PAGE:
There has been no discernible improvement in the death rate for babies at‚ or around‚ the time of bi.
Unathi Jack’s baby son was terrified when she put him down outside for the first time, after months in a cramped jail cell cut off from the world.
Now, one-year-old Chibueze confidently roams about in the country’s first dedicated unit to ensure that babies in lock up are not punished for their mothers’ crimes at the notorious Pollsmoor prison.
“He’s got space now to move up and down,” said Jack, who is serving a five-year sentence for drug possession.
“When he’s outside, he doesn’t want to go inside the house again — he wants to be there outside.”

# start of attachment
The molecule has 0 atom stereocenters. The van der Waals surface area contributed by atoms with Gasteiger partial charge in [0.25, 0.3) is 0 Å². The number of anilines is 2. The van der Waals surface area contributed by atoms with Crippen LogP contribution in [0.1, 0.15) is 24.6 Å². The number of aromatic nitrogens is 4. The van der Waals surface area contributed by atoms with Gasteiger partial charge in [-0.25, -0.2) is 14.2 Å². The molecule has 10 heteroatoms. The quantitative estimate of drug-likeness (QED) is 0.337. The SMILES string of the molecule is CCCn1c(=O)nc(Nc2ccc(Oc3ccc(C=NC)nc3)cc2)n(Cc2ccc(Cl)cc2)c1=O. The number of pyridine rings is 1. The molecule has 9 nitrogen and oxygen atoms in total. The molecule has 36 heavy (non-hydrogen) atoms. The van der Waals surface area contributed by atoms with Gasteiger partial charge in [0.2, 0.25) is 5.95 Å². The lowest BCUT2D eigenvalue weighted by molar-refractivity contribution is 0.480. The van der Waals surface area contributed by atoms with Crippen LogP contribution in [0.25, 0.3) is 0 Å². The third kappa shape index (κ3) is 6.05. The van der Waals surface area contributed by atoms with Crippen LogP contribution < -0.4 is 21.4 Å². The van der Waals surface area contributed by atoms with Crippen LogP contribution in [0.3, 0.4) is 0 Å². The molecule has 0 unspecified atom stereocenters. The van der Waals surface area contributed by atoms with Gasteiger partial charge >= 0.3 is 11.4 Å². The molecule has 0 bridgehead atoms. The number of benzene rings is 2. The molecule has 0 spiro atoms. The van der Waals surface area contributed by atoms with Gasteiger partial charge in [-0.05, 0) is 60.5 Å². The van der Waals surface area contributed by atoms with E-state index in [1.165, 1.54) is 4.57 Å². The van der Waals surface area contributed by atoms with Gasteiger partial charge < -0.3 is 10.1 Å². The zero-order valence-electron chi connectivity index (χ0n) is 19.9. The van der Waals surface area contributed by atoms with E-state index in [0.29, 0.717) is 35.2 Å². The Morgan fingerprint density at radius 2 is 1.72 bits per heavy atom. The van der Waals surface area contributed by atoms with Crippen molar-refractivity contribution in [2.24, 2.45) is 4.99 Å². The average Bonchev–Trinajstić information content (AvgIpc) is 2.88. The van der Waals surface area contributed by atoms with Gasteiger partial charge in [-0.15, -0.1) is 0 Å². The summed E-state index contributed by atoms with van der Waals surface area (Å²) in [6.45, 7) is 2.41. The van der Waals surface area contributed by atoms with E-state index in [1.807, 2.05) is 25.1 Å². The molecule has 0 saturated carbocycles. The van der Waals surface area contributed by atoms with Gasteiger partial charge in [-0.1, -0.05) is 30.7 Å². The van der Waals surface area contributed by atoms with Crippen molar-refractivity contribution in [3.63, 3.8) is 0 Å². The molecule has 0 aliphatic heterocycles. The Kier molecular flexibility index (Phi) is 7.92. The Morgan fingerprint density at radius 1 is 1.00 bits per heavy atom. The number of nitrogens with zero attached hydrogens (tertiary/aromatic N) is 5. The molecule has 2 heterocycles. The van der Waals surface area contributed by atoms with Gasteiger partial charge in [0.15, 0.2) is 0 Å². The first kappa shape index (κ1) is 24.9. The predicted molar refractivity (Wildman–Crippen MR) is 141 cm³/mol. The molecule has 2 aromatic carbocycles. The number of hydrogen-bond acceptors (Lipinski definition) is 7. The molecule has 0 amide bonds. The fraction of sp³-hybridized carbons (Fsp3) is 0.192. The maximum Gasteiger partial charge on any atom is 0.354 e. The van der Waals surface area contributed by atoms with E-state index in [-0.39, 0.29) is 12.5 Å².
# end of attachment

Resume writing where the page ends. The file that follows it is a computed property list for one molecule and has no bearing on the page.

Sitting in the unit’s cosy creche filled with toys and learning aids, Jack is one of four mothers who have moved into a quiet part of the prison grounds that is a child-friendly oasis behind razor-wire topped walls.
Unlike the grim womens’ prison, where 518 women live in a space meant for 329, the inmates here share a former staff house where the bedroom doors are ordinary wood and the front door stands open during the day.
The women are free to move about, with a yard and a spacious grassy playground, and even get to cook their own food in an unusually liberal jail setting to allow as normal an environment as possible behind bars for a child.
“We are hoping that this will expose them to life that is close to normal but will also contribute in breaking the cycle of crime,” explained Nontsikelelo Jolingana, national chief deputy commissioner for development and care.